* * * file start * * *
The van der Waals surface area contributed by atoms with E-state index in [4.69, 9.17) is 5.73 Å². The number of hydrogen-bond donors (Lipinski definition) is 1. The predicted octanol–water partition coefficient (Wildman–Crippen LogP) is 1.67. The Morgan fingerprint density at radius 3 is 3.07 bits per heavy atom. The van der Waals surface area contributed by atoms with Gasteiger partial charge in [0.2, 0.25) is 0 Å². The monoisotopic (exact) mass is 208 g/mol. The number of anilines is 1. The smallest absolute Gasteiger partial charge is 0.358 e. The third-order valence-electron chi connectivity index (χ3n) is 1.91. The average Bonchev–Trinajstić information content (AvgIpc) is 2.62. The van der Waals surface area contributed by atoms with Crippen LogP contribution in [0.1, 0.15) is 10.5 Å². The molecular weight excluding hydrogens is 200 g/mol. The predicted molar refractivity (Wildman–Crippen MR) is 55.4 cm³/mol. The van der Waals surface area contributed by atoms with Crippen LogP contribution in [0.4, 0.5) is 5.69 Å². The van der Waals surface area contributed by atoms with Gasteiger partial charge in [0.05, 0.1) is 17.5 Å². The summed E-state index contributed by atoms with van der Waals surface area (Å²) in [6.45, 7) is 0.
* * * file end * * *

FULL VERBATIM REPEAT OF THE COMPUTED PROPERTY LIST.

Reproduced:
The van der Waals surface area contributed by atoms with E-state index in [4.69, 9.17) is 5.73 Å². The number of hydrogen-bond donors (Lipinski definition) is 1. The predicted octanol–water partition coefficient (Wildman–Crippen LogP) is 1.67. The Morgan fingerprint density at radius 3 is 3.07 bits per heavy atom. The van der Waals surface area contributed by atoms with Gasteiger partial charge in [0.2, 0.25) is 0 Å². The monoisotopic (exact) mass is 208 g/mol. The number of anilines is 1. The smallest absolute Gasteiger partial charge is 0.358 e. The third-order valence-electron chi connectivity index (χ3n) is 1.91. The average Bonchev–Trinajstić information content (AvgIpc) is 2.62. The van der Waals surface area contributed by atoms with Crippen LogP contribution in [0.1, 0.15) is 10.5 Å². The molecular weight excluding hydrogens is 200 g/mol. The predicted molar refractivity (Wildman–Crippen MR) is 55.4 cm³/mol. The van der Waals surface area contributed by atoms with Crippen LogP contribution in [0.4, 0.5) is 5.69 Å². The van der Waals surface area contributed by atoms with Gasteiger partial charge in [0.05, 0.1) is 17.5 Å². The summed E-state index contributed by atoms with van der Waals surface area (Å²) in [6.45, 7) is 0.